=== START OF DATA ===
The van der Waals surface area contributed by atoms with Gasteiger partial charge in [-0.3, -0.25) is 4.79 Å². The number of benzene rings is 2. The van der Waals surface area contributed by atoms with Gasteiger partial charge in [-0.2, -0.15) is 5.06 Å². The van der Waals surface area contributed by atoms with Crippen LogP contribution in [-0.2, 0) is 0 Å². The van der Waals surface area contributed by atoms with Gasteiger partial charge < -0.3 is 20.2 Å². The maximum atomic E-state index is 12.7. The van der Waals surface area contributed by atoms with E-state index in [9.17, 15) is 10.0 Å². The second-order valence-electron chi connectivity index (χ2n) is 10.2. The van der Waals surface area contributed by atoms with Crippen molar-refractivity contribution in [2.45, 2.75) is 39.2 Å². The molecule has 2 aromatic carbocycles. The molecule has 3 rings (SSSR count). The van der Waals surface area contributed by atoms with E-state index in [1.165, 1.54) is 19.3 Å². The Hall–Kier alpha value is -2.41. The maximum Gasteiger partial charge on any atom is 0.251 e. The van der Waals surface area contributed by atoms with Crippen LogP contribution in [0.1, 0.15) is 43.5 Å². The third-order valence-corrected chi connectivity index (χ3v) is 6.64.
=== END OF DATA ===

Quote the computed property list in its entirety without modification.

The van der Waals surface area contributed by atoms with Gasteiger partial charge in [-0.3, -0.25) is 4.79 Å². The number of benzene rings is 2. The van der Waals surface area contributed by atoms with Gasteiger partial charge in [-0.2, -0.15) is 5.06 Å². The van der Waals surface area contributed by atoms with Crippen LogP contribution in [-0.2, 0) is 0 Å². The van der Waals surface area contributed by atoms with Gasteiger partial charge < -0.3 is 20.2 Å². The maximum atomic E-state index is 12.7. The van der Waals surface area contributed by atoms with E-state index in [9.17, 15) is 10.0 Å². The second-order valence-electron chi connectivity index (χ2n) is 10.2. The van der Waals surface area contributed by atoms with Crippen molar-refractivity contribution in [2.45, 2.75) is 39.2 Å². The molecule has 2 aromatic carbocycles. The molecule has 3 rings (SSSR count). The van der Waals surface area contributed by atoms with E-state index in [1.165, 1.54) is 19.3 Å². The Hall–Kier alpha value is -2.41. The maximum Gasteiger partial charge on any atom is 0.251 e. The van der Waals surface area contributed by atoms with Crippen LogP contribution in [0.1, 0.15) is 43.5 Å². The third-order valence-corrected chi connectivity index (χ3v) is 6.64.